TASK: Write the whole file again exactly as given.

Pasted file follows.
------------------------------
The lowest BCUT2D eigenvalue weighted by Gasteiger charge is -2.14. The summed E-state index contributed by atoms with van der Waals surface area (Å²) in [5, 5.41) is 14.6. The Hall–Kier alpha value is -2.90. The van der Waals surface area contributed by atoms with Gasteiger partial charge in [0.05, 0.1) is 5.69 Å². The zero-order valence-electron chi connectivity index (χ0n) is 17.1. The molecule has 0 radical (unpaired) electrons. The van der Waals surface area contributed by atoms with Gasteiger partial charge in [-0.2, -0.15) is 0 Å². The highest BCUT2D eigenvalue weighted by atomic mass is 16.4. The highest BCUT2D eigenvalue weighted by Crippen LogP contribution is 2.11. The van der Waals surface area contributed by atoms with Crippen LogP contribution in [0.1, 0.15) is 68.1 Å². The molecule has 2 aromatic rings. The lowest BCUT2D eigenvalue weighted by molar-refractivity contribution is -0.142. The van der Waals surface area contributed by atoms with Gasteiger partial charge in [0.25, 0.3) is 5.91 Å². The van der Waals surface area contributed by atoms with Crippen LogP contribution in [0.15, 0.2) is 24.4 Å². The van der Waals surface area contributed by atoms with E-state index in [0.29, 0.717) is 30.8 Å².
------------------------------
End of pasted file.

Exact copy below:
The lowest BCUT2D eigenvalue weighted by Gasteiger charge is -2.14. The summed E-state index contributed by atoms with van der Waals surface area (Å²) in [5, 5.41) is 14.6. The Hall–Kier alpha value is -2.90. The van der Waals surface area contributed by atoms with Gasteiger partial charge in [0.05, 0.1) is 5.69 Å². The zero-order valence-electron chi connectivity index (χ0n) is 17.1. The molecule has 0 radical (unpaired) electrons. The van der Waals surface area contributed by atoms with Gasteiger partial charge in [-0.2, -0.15) is 0 Å². The highest BCUT2D eigenvalue weighted by atomic mass is 16.4. The highest BCUT2D eigenvalue weighted by Crippen LogP contribution is 2.11. The van der Waals surface area contributed by atoms with Crippen LogP contribution in [0.1, 0.15) is 68.1 Å². The molecule has 2 aromatic rings. The lowest BCUT2D eigenvalue weighted by molar-refractivity contribution is -0.142. The van der Waals surface area contributed by atoms with Gasteiger partial charge in [0.25, 0.3) is 5.91 Å². The van der Waals surface area contributed by atoms with Crippen LogP contribution in [0.15, 0.2) is 24.4 Å². The van der Waals surface area contributed by atoms with E-state index in [0.29, 0.717) is 30.8 Å².